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Author Topic: First Aid Biker
Framey
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Posts: 69
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Post First Aid Biker
on: September 9, 2013, 18:17
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During the winter months, I will be running some first aid courses for NAM. As always the emphasis is on road safety.
Some time ago I looked into creating a phone application, which would give information about motorcyclists in case of an emergency ICE.
There are plenty off apps out there, but they all rely on an unlocked phone.
To get round this I made up a document as below, printed it off and photographed it with my phone, saving it as a screensaver. Please feel free to use it as a template

Neil Frame 21/6/62
ICE contact
Lisa Frame (spouse)
Mob 07712345678
Home 01362696969
Blood “O” Neg
No allergies

It will give emergency services, a heads up as to who you are, as well as who to contact. How many of you know these details of the people you ride with ? I certainly don't.

If you were involved in an accident, and had to phone the emergency services, would you always know where you are ?

Again there are phone applications that can help. Look for a phone tracking application.
They are designed to find your phone, if it is lost or stolen, but as long as you have a signal, when you switch the app on, it will tell you exactly where you are. Invaluable in an emergency.

These are just a couple of the things I cover on my courses, but there is no reason why you shouldn't adopt them now !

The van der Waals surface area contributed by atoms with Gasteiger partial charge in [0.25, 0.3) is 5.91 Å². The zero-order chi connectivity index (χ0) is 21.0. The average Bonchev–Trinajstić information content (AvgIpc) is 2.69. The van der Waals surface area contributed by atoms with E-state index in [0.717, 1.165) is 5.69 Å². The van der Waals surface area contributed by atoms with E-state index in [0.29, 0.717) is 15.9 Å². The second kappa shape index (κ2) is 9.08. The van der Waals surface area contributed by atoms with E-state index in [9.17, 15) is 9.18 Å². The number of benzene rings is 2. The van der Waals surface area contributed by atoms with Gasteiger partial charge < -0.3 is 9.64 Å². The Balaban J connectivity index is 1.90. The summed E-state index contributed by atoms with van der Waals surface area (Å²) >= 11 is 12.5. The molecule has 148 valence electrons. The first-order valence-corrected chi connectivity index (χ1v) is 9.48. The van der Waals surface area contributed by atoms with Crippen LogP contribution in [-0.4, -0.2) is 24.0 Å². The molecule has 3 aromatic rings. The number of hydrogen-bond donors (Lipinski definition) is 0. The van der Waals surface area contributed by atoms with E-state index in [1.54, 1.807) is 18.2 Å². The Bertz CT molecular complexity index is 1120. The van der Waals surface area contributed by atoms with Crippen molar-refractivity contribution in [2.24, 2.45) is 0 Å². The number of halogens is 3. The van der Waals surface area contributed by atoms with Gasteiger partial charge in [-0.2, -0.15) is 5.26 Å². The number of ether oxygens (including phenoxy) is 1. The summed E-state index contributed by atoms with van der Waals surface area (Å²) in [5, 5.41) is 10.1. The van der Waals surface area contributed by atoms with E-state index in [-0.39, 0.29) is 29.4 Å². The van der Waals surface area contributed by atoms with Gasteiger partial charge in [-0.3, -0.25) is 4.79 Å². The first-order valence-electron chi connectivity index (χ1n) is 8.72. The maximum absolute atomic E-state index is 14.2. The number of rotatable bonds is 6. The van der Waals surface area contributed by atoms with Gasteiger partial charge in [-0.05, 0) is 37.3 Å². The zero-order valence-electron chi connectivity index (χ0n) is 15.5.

Kind regards to you all Framey

https://sites.google.com/site/firstaidbiker/

The Vicar
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Posts: 20
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Post Re: First Aid Biker
on: September 10, 2013, 12:35
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Supplementary to Neil's mobile phone ICE suggestions, I would add that there is another recognised system in place that UK Ambulance Services use when dealing with an unconscious motorcyclist - it's called the Crash Card http://www.ambulancemotorcycleclub.co.uk/crash-card-2.htm. Critical medical information is written on a small card located in the lining of your helmet. A green dot on the right hand side of your visor indicates its presence to the crew.

The card holds all of the information Neil mentions above plus a very important list of your medications and medical history - why haven't you got one in your helmet?

With regard to locating a crash site (e.g. you, trapped under your bike in a field 50 yards from the nearest road), there are moves afoot in the European Union to establish a protocol that forces your mobile phone company to divulge the location of a mobile phone from which an emergency call is made (Google: SOS 112). Along with paying tax, some mobile phone companies are finding this concept 'difficult', but in time it will become accepted across the EU. In the meantime I recommend you retrain your brain to call: "112" instead of "999" (for emergencies in the UK and continental Europe) since it is only this number that will connect you to English-speaking emergency dispatchers who may be able, even now, to use your mobile signal to help locate you.

Ride safe!

David

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